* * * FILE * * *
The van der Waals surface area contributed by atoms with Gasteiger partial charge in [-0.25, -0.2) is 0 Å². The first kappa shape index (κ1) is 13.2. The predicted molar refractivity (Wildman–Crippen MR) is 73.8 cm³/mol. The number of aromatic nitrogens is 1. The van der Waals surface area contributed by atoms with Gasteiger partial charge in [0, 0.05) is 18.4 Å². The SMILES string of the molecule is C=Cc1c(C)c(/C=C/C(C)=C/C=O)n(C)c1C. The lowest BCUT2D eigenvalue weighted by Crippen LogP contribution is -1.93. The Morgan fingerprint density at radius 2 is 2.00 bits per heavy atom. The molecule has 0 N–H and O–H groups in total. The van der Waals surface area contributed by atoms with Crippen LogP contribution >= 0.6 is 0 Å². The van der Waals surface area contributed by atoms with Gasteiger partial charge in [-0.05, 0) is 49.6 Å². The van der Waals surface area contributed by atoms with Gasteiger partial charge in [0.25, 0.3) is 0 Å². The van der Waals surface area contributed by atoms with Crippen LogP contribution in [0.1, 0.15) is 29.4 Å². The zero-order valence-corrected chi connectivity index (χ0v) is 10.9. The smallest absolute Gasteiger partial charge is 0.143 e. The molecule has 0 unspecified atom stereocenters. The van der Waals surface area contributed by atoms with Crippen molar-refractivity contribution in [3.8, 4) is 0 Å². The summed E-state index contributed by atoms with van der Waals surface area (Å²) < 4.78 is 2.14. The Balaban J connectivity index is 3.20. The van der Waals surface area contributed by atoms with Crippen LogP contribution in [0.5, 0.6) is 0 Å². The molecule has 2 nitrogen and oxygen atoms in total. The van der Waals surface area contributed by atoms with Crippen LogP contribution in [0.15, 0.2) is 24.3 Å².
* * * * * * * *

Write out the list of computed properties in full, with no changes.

The van der Waals surface area contributed by atoms with Gasteiger partial charge in [-0.25, -0.2) is 0 Å². The first kappa shape index (κ1) is 13.2. The predicted molar refractivity (Wildman–Crippen MR) is 73.8 cm³/mol. The number of aromatic nitrogens is 1. The van der Waals surface area contributed by atoms with Gasteiger partial charge in [0, 0.05) is 18.4 Å². The SMILES string of the molecule is C=Cc1c(C)c(/C=C/C(C)=C/C=O)n(C)c1C. The lowest BCUT2D eigenvalue weighted by Crippen LogP contribution is -1.93. The Morgan fingerprint density at radius 2 is 2.00 bits per heavy atom. The molecule has 0 N–H and O–H groups in total. The van der Waals surface area contributed by atoms with Crippen LogP contribution >= 0.6 is 0 Å². The van der Waals surface area contributed by atoms with Gasteiger partial charge in [-0.05, 0) is 49.6 Å². The van der Waals surface area contributed by atoms with Gasteiger partial charge in [0.25, 0.3) is 0 Å². The van der Waals surface area contributed by atoms with Crippen LogP contribution in [0.1, 0.15) is 29.4 Å². The zero-order valence-corrected chi connectivity index (χ0v) is 10.9. The smallest absolute Gasteiger partial charge is 0.143 e. The molecule has 0 unspecified atom stereocenters. The van der Waals surface area contributed by atoms with Crippen molar-refractivity contribution in [3.8, 4) is 0 Å². The summed E-state index contributed by atoms with van der Waals surface area (Å²) < 4.78 is 2.14. The Balaban J connectivity index is 3.20. The van der Waals surface area contributed by atoms with Crippen LogP contribution in [0.5, 0.6) is 0 Å². The molecule has 2 nitrogen and oxygen atoms in total. The van der Waals surface area contributed by atoms with Crippen LogP contribution in [0.15, 0.2) is 24.3 Å².